Good-Bye, Samizdat: Twenty Years of Czechoslovak Underground Writings

Overview


Good-bye, Samizdat offers the first collection of the best of Czechoslovakia's samizdat, i.e. underground, texts from the era 1948 through 1990. Divided into three sections, the volume includes fiction, cultural and political works, and philosophical essays. The writings reflect the thought of some of Czechoslovakia's best-known minds--Klima, Vaculik, and Havel--as well as others yet unknown in the West. Taken together, they capture the artistic and intellectual mood of a country situated at a focal point ...
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Overview


Good-bye, Samizdat offers the first collection of the best of Czechoslovakia's samizdat, i.e. underground, texts from the era 1948 through 1990. Divided into three sections, the volume includes fiction, cultural and political works, and philosophical essays. The writings reflect the thought of some of Czechoslovakia's best-known minds--Klima, Vaculik, and Havel--as well as others yet unknown in the West. Taken together, they capture the artistic and intellectual mood of a country situated at a focal point between East and West at a fascinating point in history.
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Editorial Reviews

Publishers Weekly - Publisher's Weekly
Czechoslovakia's Communist government banned writers, but it couldn't silence them. Unable to publish openly, these writers secretly exchanged works, of which 35 samples are offered in this intriguing and remarkably diverse collection, ranging from fairy tales to philosophical and political essays. Alexander Kliment tells a story of a shrewd tailor and his unusual house guest--Death. Petr Fidelius's essay discusses the self-justifying ``discourse of Communist power'' and its destructive impact on language and thought. Ivan M. Havel, musing about knowledge, finds that the conventional scientific community accepts comfortably only what ``fits well into the mosaic of previously accepted pieces of cognizance.'' Such works offer a glimpse of what people wrote to sustain themselves and one another in times of artistic and intellectual repression. Unfortunately, aside from general introductory essays and a few explanatory notes, Goetz-Stankiewicz ( The Silenced Theater ) provides pk little assistance in clarifying the subtler or culture-specific aspects of the more complex pieces. (July)
Library Journal
This fascinating selection of ``unofficial,'' self-published texts documents the wealth of Czechoslovakia's parallel culture and the spiritual resilience of its banned authors during Communist domination. Divided into three sections--literature, cultural and political essays, and philosophical texts--these 36 pieces present a broad spectrum of voices reflecting the experience of totalitarianism. The literary texts range from poignant allegories to intensely personal commentaries and include the works of writers known here (Vaculik, Klima, and Hrabal) as well as newcomers (Kliment, Pecka, Tatarka, and Kriseova). The remaining essays are dominated by the theme of ``life in truth,'' as writers such as Havel and Kanturkova differentiate their independent thought from the official ideology. This thoughtfully prepared anthology, with informative section introductions, bibliographical notes, and a list of 250 banned writers, will be of interest to both lay readers and specialists.--Marie Bednar, Pennsylvania State Univ. Libs., University Park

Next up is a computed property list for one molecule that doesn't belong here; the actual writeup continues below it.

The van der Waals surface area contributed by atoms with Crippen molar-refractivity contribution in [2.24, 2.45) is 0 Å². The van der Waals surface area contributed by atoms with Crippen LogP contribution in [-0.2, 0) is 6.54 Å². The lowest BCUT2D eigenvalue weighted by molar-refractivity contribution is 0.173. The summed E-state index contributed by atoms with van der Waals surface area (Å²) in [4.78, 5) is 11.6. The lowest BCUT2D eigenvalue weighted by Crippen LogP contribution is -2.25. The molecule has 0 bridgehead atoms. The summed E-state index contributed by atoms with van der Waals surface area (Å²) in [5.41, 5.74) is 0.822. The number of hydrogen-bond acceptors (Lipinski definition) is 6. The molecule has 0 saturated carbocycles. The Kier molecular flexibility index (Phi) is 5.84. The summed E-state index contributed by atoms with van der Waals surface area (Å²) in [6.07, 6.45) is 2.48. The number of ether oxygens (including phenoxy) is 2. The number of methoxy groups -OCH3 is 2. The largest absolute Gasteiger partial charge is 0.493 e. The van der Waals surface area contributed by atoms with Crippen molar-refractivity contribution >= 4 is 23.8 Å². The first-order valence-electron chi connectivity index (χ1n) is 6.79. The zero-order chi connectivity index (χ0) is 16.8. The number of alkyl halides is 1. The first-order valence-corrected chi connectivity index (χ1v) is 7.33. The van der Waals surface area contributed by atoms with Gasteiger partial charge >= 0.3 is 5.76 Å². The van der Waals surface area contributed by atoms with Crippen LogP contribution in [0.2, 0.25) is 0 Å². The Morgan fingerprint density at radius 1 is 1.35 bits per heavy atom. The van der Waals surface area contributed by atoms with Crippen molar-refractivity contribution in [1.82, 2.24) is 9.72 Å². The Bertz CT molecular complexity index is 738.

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Product Details

  • ISBN-13: 9780810110359
  • Publisher: Northwestern University Press
  • Publication date: 12/4/1992
  • Pages: 309
  • Product dimensions: 6.13 (w) x 9.25 (h) x 0.80 (d)

Table of Contents

List of Illustrations
Foreword
Editor's Introduction and Acknowledgments
Translators' Introduction
Forbidden Writers in Czechoslovakia
Pt. I Literature
Samizdat Literature: An Introduction 3
The Black Thread (1970) 7
The Eyeglasses (1974) 20
Golem II (1977) 27
A Czech Fairy Tale (1976) 37
Uncle Anton's Coat (1977) 42
Mystery (1979) 47
Mr. George (1982) 50
Come Have a Taste (1982) 69
Morning in Church (1988) 88
Gottschalk (1988) 96
My Desk (1989) 110
In Retirement (1986) 114
A Padlock for Castle Schwarzenherg (1987) 118
The Last Say (1989) 127
The Magic Flute (1989) 130
Pt. II Cultural & Sociopolitical Perspectives
Living Intellects: An Introduction 137
What Charter 77 Is and What It Is Not (1977) 142
Dialogue on Questions (1985) 145
Kunderian Paradoxes (1985) 153
We Central East Europeans (1977) 160
Only a Postscript (1989) 166
Bohumil Hrabal in 1989 (1989) 170
On the Ethics of Palach's Deed (1989) 175
The "Gray Zone" and the Future of Dissent in Czechoslovakia (1989); Epilogue (1990) 181
The Mirror of Communist Discourse (1989) 193
Second Wind (1976) 205
Last Conversation (1977) 211
Pt. III Philosophical Texts
Czech Philosophy in Samizdat: An Introduction 217
Modes of Cognition (1985) 222
On Hard and Soft Style in Philosophy (1985) 233
On Uncertain Reality and the Possibility of an Agreement (1985) 240
The Conception of Truth and Its Meontological Preconditions (1985) 246
Philosophy as Personal Experience and the Others (1985) 256
"My" Philosophy (1985) 267
Ego Dormio (1985) 275
Five Letters behind the Golden Curtain (1986) 285
Notes on Contributors 295
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